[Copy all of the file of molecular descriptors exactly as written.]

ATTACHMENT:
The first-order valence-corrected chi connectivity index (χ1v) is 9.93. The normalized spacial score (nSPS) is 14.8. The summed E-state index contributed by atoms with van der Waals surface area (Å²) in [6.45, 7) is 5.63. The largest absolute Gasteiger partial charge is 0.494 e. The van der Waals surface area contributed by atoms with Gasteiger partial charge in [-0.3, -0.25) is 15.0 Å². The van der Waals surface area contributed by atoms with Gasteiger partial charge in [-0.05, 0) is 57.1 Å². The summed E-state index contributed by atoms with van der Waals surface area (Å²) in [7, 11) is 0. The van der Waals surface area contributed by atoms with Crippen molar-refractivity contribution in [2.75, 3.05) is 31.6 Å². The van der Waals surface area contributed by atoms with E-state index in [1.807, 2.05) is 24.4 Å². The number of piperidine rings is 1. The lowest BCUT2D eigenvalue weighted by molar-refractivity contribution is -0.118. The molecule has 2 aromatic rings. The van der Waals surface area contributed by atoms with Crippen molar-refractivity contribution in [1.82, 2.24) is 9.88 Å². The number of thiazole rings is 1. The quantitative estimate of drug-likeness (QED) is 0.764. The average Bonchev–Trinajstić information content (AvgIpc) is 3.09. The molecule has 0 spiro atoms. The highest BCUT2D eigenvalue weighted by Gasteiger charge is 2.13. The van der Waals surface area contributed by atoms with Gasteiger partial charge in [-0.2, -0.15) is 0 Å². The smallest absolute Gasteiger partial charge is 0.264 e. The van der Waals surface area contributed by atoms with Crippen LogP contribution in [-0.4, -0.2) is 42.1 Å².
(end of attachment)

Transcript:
The first-order valence-corrected chi connectivity index (χ1v) is 9.93. The normalized spacial score (nSPS) is 14.8. The summed E-state index contributed by atoms with van der Waals surface area (Å²) in [6.45, 7) is 5.63. The largest absolute Gasteiger partial charge is 0.494 e. The van der Waals surface area contributed by atoms with Gasteiger partial charge in [-0.3, -0.25) is 15.0 Å². The van der Waals surface area contributed by atoms with Gasteiger partial charge in [-0.05, 0) is 57.1 Å². The summed E-state index contributed by atoms with van der Waals surface area (Å²) in [7, 11) is 0. The van der Waals surface area contributed by atoms with Crippen molar-refractivity contribution in [2.75, 3.05) is 31.6 Å². The van der Waals surface area contributed by atoms with E-state index in [1.807, 2.05) is 24.4 Å². The number of piperidine rings is 1. The lowest BCUT2D eigenvalue weighted by molar-refractivity contribution is -0.118. The molecule has 2 aromatic rings. The van der Waals surface area contributed by atoms with Crippen molar-refractivity contribution in [1.82, 2.24) is 9.88 Å². The number of thiazole rings is 1. The quantitative estimate of drug-likeness (QED) is 0.764. The average Bonchev–Trinajstić information content (AvgIpc) is 3.09. The molecule has 0 spiro atoms. The highest BCUT2D eigenvalue weighted by Gasteiger charge is 2.13. The van der Waals surface area contributed by atoms with Gasteiger partial charge in [-0.2, -0.15) is 0 Å². The smallest absolute Gasteiger partial charge is 0.264 e. The van der Waals surface area contributed by atoms with Crippen LogP contribution in [-0.4, -0.2) is 42.1 Å².